Child modelling and modelling in general is an incredibly lucrative business. With the explosion of social media over the last few years, advertising and marketing has reached a whole new level and more companies are jumping on the instagram and pinterest wagon. With all these new visual outlets, demand for models of all shapes and sizes, age and gender is higher than ever before. And the kids market is in popular demand.
So would you let your little one be the face of the latest children’s campaign?
Just to be clear here we are not talking about those beauty pageants where children don full make up and wigs – that’s an entirely different matter. We’re talking about modelling the latest range of Kids Gap clothes, or appearing in a Pampers advert.
My son happens to be a very sociable, smiley little boy who seems to light up whenever a camera is pointed his way (my friend tells me that this is simply because he is getting attention…!). At the moment he is also very easy going and doesn’t seem to mind being passed around from person to person. A few people have suggested I put him forward for modelling and whilst I see no harm in it, the fact is that it actually requires a lot of time and effort on the part of the parent. And as any model knows, castings can take place anywhere and at any time (and more often than not you get rejected) so you would have to be prepared for your everyday routine to be completely thrown out the window.
I did some modelling as a child (before school age) and booked a few jobs but the reality is that unless you work consistently and the parent is able to ferry the child here there and everywhere, anyone hoping to make a few bob to put away for their children’s future will most likely be disappointed.
Modelling agencies won’t ask for money from you straight away but there will inevitably be initial headshot fees, travel fees and so on. But hey if this doesn’t bother you and you have extra time on your hands with a child who is happy to be photographed then why not apply.
According to an article on netmums, the fees paid by agencies varies, but for photographic work the average is around £60 an hour, or up to £300 a day. For TV commercials it’s around £150 to £350 per day. The most in-demand child models can earn £10,000 a year.
I personally don’t see any harm in putting babies forward for modelling jobs as long as they are comfortable and content. The problems seem to come as children get a little bit older and become more aware of their surroundings. Photo-shoots then can become a bit more staged and less natural and the child is required to have some input.
Some of you may have read about the nine-year-old Russian model Kristina Pimenova. Dubbed ‘the most beautiful girl in the world’, she started modelling at the age of three and has already scored major modelling contracts with such brands as Armani, Roberto Cavalli, Dsquared2, Ermanno Scervino, Replay, Fendi, Benetton and many others.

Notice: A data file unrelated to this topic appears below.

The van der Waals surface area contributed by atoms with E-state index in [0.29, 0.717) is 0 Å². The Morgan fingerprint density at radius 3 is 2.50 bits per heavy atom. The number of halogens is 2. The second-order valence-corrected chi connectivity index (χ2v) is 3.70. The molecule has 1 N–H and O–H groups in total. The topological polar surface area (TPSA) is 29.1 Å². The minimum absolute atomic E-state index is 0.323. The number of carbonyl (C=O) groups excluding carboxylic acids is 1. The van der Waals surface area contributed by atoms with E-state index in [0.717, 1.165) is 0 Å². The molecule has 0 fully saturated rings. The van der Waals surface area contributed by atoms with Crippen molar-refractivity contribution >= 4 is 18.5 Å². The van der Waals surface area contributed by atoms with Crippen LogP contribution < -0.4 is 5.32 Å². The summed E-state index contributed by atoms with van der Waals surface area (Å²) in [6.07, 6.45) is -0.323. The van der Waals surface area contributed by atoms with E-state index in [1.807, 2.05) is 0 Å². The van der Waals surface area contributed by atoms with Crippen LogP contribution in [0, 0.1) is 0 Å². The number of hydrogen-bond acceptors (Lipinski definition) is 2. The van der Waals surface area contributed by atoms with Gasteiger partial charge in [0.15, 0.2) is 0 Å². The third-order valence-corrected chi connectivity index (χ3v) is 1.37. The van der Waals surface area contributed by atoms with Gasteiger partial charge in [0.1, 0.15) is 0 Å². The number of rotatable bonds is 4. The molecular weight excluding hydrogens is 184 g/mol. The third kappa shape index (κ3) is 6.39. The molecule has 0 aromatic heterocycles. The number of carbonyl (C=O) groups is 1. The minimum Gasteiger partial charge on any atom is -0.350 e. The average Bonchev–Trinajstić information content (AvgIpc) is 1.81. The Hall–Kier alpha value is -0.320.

This sort of success is rare and unfortunately Kristina’s ‘career’ has been marred by controversy and accusations that her parents are taking away her innocence by thrusting her into a narcissistic fickle world.
I recently read a very interesting article about a mother whose initial delight that her one year old daughter had been scouted by a top modelling agency eventually turned to disdain. Thinking that a bit of modelling would teach her child ‘the skills she would need to portray herself as a confident young woman, instead she was taught to be anybody but herself.’
One day, I found myself standing against the wall of a studio, in the shadows. I was listening to a photographer talk to my four year daughter. “Beautiful! I love the way you are looking at me! Keep doing just that, love those eyes, love that smile, love the beautiful girl! Work it for me, work it baby!” That night as I packed up our belongings and loaded her into the car, I knew it was over. I buckled her into her car seat, pulled out of the lot, and knew I was never taking her back.
One hopes that this is an extreme situation and that most parents who sign their bubs up for a spot of modelling can witness a child-friendly environment that simply amounts to a fun day out.
The important thing is to find a reputable agency who don’t ask for money upfront and who have the children’s best interests at heart.
So have you signed your child up with a modelling agency? Is it just a bit of fun or paving the way for a serious career path? Harmless or harmful?